Jo Berryman started her career in the fast-paced fashion industry with stints at both Elle and Agent Provocateur’s head office. After this she went on to co-found Jezebell, an emporium where modernity and tradition converged in the way of established and new labels. It set the scene as one of the first destination concept stores to hit London in the early noughties. Jo has since applied the same approach to interiors and drawing inspiration from art, fashion and architecture, set up Jo Berryman Studio in 2009.
Famed for it’s harmoniously mismatched accents, witty vignettes, flash metallics and intelligently curated art throughout, the studio favours the non-formulaic. Jo leads a steadfast team of designers and architects who understand and deliver her vision with expertise and conviction. The LuxPad takes a closer look at one of Jo’s favourite projects below…
Project Name: 42 Acres
Floor Area: 700sqm – 43 rooms
Project Time Taken: 10 Months
Completion of Project: March 2015
To create a design to support 42 Acres’ mission to offer ‘a space that supports individuals to live their greatest potential by facilitating self-exploration, challenging beliefs and reconnecting to their fundamental life purpose’. The house will connect to the vision from the outset, and nature, nurture, sustainability and wonder will direct the tone and narrative. The spaces will be designed for a clientele from all backgrounds with different levels of accommodation options. Simultaneously, the design will allow for the space to be let as a rental.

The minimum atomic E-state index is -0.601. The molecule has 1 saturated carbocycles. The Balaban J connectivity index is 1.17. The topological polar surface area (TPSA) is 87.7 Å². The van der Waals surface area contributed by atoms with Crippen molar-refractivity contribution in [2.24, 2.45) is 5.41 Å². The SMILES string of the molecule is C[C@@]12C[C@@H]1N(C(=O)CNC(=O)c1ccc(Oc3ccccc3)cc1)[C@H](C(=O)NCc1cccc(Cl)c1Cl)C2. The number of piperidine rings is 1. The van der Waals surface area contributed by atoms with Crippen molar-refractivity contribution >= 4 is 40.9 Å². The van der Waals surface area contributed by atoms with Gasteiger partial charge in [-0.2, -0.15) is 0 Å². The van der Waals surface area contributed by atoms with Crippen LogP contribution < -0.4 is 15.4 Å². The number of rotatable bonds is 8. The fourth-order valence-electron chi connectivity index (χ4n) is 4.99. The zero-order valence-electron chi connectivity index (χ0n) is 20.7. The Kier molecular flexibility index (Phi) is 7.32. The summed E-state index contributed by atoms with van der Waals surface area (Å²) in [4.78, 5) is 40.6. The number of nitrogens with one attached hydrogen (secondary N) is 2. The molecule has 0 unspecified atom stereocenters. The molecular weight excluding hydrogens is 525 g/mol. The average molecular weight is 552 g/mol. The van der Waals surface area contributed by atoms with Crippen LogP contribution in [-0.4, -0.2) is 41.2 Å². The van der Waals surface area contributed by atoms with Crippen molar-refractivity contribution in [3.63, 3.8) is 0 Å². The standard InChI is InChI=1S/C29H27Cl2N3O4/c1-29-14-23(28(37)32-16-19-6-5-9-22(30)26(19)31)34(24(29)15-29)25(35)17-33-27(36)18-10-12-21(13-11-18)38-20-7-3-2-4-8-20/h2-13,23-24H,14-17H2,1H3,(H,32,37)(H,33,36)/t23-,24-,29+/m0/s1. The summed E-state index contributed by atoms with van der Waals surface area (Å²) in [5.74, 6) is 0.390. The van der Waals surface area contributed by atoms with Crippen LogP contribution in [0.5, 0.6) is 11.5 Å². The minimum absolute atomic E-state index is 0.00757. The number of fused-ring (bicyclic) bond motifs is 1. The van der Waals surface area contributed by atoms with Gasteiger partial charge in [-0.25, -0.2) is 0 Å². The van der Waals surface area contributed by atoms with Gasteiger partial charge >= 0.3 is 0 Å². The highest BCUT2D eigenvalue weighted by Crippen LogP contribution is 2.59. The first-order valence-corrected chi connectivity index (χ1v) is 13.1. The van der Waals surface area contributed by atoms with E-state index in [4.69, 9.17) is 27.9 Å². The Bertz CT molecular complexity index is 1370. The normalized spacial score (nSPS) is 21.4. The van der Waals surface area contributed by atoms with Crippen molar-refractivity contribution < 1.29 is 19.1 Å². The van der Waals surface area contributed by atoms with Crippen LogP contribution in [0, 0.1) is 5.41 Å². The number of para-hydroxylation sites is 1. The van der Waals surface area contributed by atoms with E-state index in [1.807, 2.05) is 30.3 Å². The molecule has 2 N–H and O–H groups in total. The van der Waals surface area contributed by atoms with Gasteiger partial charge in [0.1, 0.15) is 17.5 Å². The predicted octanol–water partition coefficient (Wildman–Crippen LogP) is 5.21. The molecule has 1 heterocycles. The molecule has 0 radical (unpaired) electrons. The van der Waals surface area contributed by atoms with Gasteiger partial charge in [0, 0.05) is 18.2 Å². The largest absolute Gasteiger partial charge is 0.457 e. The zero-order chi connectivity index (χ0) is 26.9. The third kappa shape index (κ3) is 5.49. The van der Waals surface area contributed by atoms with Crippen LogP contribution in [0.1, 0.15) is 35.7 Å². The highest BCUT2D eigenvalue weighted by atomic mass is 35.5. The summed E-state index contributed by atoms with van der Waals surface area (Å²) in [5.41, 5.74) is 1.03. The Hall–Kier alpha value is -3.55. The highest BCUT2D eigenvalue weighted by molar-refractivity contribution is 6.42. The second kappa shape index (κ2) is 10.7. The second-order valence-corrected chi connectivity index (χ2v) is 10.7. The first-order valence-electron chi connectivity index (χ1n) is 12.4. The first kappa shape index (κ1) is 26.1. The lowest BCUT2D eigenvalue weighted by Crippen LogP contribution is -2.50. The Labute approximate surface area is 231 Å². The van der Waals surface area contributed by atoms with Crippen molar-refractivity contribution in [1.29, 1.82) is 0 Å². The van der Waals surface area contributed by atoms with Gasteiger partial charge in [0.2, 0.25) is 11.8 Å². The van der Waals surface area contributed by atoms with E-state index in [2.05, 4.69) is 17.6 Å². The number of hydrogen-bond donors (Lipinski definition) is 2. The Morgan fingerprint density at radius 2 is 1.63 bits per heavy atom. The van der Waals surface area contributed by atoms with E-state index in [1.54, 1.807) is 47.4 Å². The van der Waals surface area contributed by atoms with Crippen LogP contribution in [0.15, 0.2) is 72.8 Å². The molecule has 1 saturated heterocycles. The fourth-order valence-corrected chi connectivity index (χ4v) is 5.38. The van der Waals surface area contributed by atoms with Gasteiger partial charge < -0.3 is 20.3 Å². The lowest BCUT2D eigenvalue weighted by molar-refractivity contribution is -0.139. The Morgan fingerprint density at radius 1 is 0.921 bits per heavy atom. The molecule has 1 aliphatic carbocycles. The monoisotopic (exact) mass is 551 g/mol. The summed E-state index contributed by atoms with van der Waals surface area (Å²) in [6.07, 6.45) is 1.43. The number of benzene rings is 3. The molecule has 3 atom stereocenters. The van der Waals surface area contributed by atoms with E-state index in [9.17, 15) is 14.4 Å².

Creation / planning process:
A full design concept and specification for the interior re-design of the space, includes four main stages:
Stages 1 & 2 (concept & design development)
This is the planning and visualisation that brings the rooms to life and allows for creative collaboration between the client, architect and us. Example documentation includes 3D visuals, proposed room layouts, FFE (furniture, fixtures and equipment) specs with budget detailing, full technical drawings & contractor scope of works.
Stage 3 (Further construction documentation)
Here we nail all the technical stuff (often collaborating with architects) and appoint a contractor in preparation for work to begin.
Stage 4 (Delivery)
Work begins. This includes regular site visits, managing synchronicity to design and time schedules, ordering and scheduling of all FFE, troubleshooting, dressing, snagging and curating.
How it went?
Planning our projects is a lengthy and intricate process. We prepare and specify the full works, from the smallest soap dish to the most drastic demolition, so we are always well stocked and prepared. In this case, retreats were already booked so it was all hands on decks for the project to be finished in 12 weeks. As always, inevitable hiccups happen and a few classic You’ve Been Framed moments arise but all in all, the process was smooth.
Favourite room / part of the project and why?
The Group room is incredibly zen, with views across the Somerset skyline, restful colours, locally made organic meditation cushions, graphic wallpapers and soft killims. It’s a very calming and grounding space, perfect for meditation.
Any issues / problems you had to overcome during the project?
Getting everything delivered on time for 43 rooms was quite the challenge, especially with many of the delivery drivers getting lost in the Somerset lanes with no mobile reception and Sat Nav directing them to the farm down the road.